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WRC Rules in Favor of Tech Firm Founder, Awarding Record €440,000 for Unfair Dismissal

Tech company Hyph Ireland Ltd, formerly known as Xhail Ireland Ltd, has been directed to pay €464,000 to Mick Kiely, the founder who was removed from his position within the company, in a record-breaking compensation package by the Workplace Relations Commission. This sum includes €440,000 for loss of earnings and an additional €24,000 for notice pay.

Impact of non-compete clause:

The dispute arose after Mick Kiely, a musician, composer, and entrepreneur, was removed from his position as CEO in 2021. With a substantial annual salary of €340,000, Kiely pursued statutory complaints against the company, arguing unfair dismissal.

The WRC ruled in favour of Kiely, emphasising the significant efforts he made to establish himself in business within just 17 months following his dismissal. Kiely’s earnings remained significantly reduced due to the non-compete clause imposed by the company. A “non-compete clause imposed by the company” refers to a contractual agreement that restricts an individual from engaging in competing activities, typically within a specified geographic area or industry, for a certain period after leaving the company.

Unfair Dismissal and Dispute:

The company’s dismissal of Kiely was deemed unfair, as it was based on an allegation related to his visa status not complying with US law. On 19 November 2021, the company’s chief of staff informed him via email that he was “no longer an employee” and was “prohibited from accessing or entering Xhail premises by any means”. “Please understand it will be considered trespassing if you do so, and Xhail will not treat such an unlawful act mildly,” the chief of staff wrote. Mr. Kiely stated he had been “locked out” of the company’s premises by the following day, with all access to company systems and his emails “blocked” since then.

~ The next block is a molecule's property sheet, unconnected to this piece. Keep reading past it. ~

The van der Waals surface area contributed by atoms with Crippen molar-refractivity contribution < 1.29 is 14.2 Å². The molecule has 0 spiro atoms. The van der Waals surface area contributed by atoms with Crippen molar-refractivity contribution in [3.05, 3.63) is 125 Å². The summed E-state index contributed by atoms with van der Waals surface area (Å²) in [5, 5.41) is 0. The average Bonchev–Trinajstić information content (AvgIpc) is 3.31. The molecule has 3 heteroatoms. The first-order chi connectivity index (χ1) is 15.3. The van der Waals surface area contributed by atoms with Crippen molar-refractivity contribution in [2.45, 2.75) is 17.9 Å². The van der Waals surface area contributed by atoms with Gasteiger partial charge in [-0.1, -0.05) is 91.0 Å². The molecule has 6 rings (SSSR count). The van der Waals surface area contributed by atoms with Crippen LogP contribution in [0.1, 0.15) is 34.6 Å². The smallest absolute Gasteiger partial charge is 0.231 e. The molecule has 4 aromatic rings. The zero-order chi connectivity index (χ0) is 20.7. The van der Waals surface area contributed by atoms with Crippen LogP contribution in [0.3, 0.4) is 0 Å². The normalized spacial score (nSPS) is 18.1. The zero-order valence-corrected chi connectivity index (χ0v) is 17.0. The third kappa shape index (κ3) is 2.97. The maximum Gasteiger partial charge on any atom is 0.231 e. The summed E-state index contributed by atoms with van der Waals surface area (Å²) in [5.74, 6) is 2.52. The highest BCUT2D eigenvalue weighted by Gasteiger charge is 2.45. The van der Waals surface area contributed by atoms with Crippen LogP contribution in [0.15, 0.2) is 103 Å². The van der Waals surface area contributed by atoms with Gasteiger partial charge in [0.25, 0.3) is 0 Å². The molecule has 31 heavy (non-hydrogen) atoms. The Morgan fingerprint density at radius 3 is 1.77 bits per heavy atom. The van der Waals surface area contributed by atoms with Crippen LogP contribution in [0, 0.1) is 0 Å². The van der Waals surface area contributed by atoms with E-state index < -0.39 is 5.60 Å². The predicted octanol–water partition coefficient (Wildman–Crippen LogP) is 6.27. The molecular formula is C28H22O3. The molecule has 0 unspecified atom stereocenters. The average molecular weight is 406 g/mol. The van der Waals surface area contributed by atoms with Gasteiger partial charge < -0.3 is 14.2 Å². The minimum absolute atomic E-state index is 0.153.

The core issue in dispute revolved around the extent of financial losses incurred by Kiely following his dismissal. The company had acknowledged beforehand that his employment contract was subject to Irish law and that the dismissal was unfair. Despite efforts to establish alternative sources of income, the tribunal heard the complainant made around €10,000 in 2022 by operating a holiday business in Co Clare, and a further €2,000 as an artist.

Tribunal Decision:

The company, represented by legal counsel, argued that Kiely had failed to mitigate his losses adequately due to his inactivity. They suggested that Kiely could have explored opportunities outside his usual scope of interest to mitigate financial losses effectively.

Despite the challenges posed by the non-compete clause, Kiely’s efforts to establish a new business were commendable, leading Adjudicator Brian Dalton to acknowledge his entrepreneurial spirit and determination. Consequently, Kiely was granted €440,000 for lost earnings and an additional €24,000 for notice pay, resulting in the highest-ever dismissal compensation awarded under the Unfair Dismissals Act 1977.